Alarming research findings from the US could accelerate the swing to organic produce already evident in the Australian marketplace according to the Biological Farmers of Australia (BFA).

The study, released this week May 17, has found that organophosphates – banned from use in certified organic food production – may be linked to attention-deficit/ hyperactivity disorder (ADD and ADHD) in children.
Shane Heaton, nutritionist for the Biological Farmers of Australia, says that the findings come as no surprise.

“This adds to evidence already available surrounding the harmful effects of pesticides on the brain. Previous studies have shown that pesticide exposure increases the risks of Parkinson’s and Alzheimer’s disease in older people,” Mr Heaton said.

“In 1998 American anthropologist Elizabeth Guillette showed that children exposed to pesticides are at great risk of impaired cognitive development, and now this study links pesticides to ADHD.”

The research was conducted by several prestigious American and Canadian universities and was based on data for 1139 children, aged 8 to 15 years, from the National Health and Nutrition Examination Survey (2000-2004). Children were tested for levels of organophosphate pesticide metabolites in their urine.

Mr Heaton went on to say that confirmed links between many common food additives have already prompted many parents to choose organic food for their children, and here’s yet another compelling reason to do so.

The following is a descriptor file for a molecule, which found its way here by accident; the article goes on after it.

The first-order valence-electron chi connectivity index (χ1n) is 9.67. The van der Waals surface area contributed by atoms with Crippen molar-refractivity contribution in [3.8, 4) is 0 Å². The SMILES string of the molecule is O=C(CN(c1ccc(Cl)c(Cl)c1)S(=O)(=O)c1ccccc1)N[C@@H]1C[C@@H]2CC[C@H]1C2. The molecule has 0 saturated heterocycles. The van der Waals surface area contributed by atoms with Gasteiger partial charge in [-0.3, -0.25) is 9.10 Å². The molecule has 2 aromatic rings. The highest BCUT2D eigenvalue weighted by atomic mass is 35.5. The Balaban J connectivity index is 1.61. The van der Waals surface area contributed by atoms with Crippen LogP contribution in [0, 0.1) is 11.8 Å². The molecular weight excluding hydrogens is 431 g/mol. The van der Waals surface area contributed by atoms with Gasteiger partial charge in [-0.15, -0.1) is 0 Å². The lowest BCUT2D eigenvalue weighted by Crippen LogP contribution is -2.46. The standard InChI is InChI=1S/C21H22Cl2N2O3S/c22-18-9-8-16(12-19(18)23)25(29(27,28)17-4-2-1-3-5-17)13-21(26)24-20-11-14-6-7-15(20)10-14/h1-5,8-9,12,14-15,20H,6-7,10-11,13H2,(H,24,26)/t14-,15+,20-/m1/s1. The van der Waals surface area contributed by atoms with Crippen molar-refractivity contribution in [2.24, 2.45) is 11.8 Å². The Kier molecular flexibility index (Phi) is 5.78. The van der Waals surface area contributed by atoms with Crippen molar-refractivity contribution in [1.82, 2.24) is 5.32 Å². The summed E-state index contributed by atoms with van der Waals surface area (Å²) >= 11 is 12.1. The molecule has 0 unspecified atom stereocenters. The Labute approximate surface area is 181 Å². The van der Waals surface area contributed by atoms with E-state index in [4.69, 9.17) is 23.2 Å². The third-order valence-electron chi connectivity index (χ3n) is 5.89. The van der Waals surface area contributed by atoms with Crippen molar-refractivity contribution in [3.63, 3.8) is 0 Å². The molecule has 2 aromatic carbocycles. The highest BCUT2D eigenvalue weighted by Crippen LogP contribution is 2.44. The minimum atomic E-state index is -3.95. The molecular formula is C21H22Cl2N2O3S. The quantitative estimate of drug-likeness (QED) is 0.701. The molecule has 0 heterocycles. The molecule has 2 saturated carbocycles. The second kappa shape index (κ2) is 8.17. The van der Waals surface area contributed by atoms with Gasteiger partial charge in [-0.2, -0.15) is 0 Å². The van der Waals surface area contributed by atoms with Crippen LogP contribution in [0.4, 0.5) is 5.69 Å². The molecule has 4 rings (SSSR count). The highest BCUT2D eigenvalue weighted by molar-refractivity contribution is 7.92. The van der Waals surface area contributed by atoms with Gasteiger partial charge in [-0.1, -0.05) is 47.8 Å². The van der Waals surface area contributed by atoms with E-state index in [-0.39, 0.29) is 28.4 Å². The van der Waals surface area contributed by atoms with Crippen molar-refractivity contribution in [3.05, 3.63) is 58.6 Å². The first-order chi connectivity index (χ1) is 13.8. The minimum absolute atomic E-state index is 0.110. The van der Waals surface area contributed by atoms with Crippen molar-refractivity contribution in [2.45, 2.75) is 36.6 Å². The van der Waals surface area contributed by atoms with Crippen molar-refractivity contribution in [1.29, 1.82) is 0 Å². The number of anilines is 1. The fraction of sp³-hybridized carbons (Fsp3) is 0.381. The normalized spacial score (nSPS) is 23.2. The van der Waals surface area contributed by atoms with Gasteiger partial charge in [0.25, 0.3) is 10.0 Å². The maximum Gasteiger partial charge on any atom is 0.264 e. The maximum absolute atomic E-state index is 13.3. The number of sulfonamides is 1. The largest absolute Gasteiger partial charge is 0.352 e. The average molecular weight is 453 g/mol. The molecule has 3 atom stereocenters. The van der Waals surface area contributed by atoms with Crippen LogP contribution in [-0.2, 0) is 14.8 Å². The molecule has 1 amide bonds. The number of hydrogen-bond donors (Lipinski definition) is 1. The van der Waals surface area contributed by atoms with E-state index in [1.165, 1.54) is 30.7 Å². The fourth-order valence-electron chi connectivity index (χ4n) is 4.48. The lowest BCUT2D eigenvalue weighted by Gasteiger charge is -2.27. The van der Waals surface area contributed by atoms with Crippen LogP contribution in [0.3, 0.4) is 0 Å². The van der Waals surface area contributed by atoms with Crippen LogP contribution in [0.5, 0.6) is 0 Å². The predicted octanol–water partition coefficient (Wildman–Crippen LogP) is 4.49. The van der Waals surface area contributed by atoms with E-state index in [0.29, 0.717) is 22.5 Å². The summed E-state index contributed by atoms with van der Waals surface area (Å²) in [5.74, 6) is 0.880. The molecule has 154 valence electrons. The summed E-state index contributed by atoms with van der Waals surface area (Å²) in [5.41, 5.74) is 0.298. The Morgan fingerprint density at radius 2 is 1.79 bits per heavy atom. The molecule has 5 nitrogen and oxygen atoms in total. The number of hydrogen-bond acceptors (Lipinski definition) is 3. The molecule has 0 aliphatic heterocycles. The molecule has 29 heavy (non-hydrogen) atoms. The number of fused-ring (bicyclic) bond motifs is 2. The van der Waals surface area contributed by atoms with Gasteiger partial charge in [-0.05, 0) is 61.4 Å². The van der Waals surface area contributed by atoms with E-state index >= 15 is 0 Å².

“You can have good food, or cheap food, but not good, cheap food. Organic food isn’t a luxury, it is how food is meant to be,” he said.

Researchers also found that 93.8 per cent of those who took part in the study had one or more detectable metabolites in their urine and that every ten-fold increase in metabolites was linked to a 55 per cent to 72 per cent increased likelihood of ADHD.

“While more research is needed to establish whether a causal link exits, many consumers are taking the precautionary principal, and a positive approach, and opting for certified organic produce,” Mr Heaton said.

Source: The Organic Advantage, the BFA’s free newsletter. To register to receive your copy and stay up to date with what’s happening in the industry go to

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